Researchers discovered a previously unknown band of carbon dioxide pollution encircling the Southern Hemisphere.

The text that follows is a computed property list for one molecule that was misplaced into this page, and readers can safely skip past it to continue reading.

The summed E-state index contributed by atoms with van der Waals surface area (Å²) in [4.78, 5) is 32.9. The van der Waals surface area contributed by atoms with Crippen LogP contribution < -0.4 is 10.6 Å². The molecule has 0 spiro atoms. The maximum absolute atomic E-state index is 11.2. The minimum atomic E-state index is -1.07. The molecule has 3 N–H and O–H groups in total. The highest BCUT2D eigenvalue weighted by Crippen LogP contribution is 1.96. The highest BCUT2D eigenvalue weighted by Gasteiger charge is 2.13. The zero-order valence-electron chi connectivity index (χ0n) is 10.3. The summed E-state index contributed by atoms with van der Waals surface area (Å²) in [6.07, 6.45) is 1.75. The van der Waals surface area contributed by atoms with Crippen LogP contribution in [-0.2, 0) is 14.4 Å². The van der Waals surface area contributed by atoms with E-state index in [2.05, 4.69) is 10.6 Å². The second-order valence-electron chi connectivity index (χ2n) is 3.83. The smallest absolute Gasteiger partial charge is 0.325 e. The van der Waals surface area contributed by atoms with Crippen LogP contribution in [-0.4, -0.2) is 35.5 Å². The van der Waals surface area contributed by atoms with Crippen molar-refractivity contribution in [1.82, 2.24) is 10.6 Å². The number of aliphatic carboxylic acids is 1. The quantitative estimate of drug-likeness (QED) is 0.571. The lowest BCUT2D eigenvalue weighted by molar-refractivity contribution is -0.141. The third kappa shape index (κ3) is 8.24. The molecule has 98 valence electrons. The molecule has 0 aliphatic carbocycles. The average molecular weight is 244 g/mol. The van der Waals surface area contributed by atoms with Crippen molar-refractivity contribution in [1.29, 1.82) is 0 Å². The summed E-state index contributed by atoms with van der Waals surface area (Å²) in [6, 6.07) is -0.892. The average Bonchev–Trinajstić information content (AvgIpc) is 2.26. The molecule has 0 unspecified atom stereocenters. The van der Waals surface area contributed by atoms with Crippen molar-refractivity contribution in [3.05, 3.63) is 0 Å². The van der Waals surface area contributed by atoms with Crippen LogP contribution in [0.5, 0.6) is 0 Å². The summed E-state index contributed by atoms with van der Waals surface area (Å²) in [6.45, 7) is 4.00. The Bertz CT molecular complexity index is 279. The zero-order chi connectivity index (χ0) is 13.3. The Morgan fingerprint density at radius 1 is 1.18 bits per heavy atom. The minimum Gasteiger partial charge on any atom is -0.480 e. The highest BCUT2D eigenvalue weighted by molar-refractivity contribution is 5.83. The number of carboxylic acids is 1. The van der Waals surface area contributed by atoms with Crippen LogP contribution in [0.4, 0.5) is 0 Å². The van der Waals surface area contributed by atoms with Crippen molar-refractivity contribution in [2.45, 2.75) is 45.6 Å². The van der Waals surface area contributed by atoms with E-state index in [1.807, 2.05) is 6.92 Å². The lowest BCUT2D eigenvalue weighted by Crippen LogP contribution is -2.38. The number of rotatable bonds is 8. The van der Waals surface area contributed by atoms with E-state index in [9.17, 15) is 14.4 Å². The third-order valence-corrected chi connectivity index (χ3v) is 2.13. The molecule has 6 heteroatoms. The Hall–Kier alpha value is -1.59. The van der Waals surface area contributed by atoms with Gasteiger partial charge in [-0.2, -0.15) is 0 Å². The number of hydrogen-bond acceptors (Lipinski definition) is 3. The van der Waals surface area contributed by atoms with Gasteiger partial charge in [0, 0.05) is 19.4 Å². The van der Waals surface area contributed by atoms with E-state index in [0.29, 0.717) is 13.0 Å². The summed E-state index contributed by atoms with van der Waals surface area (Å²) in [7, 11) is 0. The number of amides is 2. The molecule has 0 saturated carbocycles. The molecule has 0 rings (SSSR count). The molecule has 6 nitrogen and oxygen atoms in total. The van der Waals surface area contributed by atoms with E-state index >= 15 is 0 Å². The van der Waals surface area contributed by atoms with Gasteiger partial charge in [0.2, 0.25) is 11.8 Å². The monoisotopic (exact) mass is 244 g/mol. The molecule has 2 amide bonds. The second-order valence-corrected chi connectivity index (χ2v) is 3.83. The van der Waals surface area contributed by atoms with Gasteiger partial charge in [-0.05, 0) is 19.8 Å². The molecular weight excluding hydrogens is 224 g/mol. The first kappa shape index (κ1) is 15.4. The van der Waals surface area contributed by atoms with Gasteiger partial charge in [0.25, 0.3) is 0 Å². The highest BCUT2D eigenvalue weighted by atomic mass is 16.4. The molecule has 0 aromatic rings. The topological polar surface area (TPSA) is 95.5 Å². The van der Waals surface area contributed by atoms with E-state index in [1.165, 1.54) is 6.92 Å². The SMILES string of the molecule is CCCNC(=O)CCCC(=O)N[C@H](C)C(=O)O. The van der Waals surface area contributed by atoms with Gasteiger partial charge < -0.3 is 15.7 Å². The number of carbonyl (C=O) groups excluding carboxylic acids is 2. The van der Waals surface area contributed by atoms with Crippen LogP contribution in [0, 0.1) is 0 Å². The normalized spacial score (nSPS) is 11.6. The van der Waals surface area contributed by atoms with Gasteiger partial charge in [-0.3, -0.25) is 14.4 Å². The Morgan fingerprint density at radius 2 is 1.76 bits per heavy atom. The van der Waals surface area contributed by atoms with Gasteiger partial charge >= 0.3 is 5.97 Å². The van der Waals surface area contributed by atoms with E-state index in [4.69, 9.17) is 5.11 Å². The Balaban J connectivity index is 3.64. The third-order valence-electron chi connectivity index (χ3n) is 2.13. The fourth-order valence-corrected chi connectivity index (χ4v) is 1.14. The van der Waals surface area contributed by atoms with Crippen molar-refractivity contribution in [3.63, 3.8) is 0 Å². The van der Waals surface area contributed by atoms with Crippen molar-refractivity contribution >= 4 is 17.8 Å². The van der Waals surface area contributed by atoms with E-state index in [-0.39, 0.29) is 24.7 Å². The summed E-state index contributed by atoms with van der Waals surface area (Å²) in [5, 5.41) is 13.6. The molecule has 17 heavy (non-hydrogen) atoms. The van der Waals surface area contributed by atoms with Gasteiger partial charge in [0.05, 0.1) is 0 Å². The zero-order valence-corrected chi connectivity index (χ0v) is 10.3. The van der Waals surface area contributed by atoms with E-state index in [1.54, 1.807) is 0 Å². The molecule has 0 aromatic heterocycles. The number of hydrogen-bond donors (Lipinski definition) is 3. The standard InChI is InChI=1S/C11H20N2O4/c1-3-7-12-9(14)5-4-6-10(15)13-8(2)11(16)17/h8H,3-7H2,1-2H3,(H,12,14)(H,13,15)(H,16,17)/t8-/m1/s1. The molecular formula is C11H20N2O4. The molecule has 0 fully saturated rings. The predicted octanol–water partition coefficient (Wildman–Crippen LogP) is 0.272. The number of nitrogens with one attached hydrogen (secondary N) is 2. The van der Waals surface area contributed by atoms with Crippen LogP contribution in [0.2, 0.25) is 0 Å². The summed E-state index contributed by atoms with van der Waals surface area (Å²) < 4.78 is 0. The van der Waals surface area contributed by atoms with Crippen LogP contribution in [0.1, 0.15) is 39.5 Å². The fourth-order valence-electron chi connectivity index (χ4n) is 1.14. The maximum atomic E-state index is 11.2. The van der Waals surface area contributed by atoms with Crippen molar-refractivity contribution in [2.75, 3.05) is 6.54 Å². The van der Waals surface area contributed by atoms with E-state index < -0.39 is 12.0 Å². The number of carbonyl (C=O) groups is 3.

When scientists got their first glimpse of satellite data showing the distribution of carbon dioxide throughout the atmosphere, they in part saw what they expected: an uneven distribution of the greenhouse gas over the globe, with higher levels in the more populated, more industrial Northern Hemisphere. But they also saw a dominant feature that was wholly unexpected. A continuous belt of higher carbon dioxide concentrations circled an area in the Southern Hemisphere that covered the tip of South America, Africa and southern Australia. Computer models that predict how chemicals move throughout the atmosphere did not predict this band. Scientists now think that strong thunderstorms and winds that flow around South America's high Andes Mountains lift carbon dioxide into what's called the "free troposphere." There it becomes trapped in the jet stream of the mid-latitudes, which propel it around the world. The sources of this belt are many: industry and power plants in coal-rich South Africa, electricity generation in eastern Australia and in Buenos Aires, Argentina, as well as plant respiration and fires. Watch the visualization below to see the first evidence of the belt, as detected by the Atmospheric Infrared Sounder (AIRS) instrument aboard NASA's Aqua satellite in 2003. AIRS now provides scientists with unprecedented global data on greenhouse gases in the atmosphere.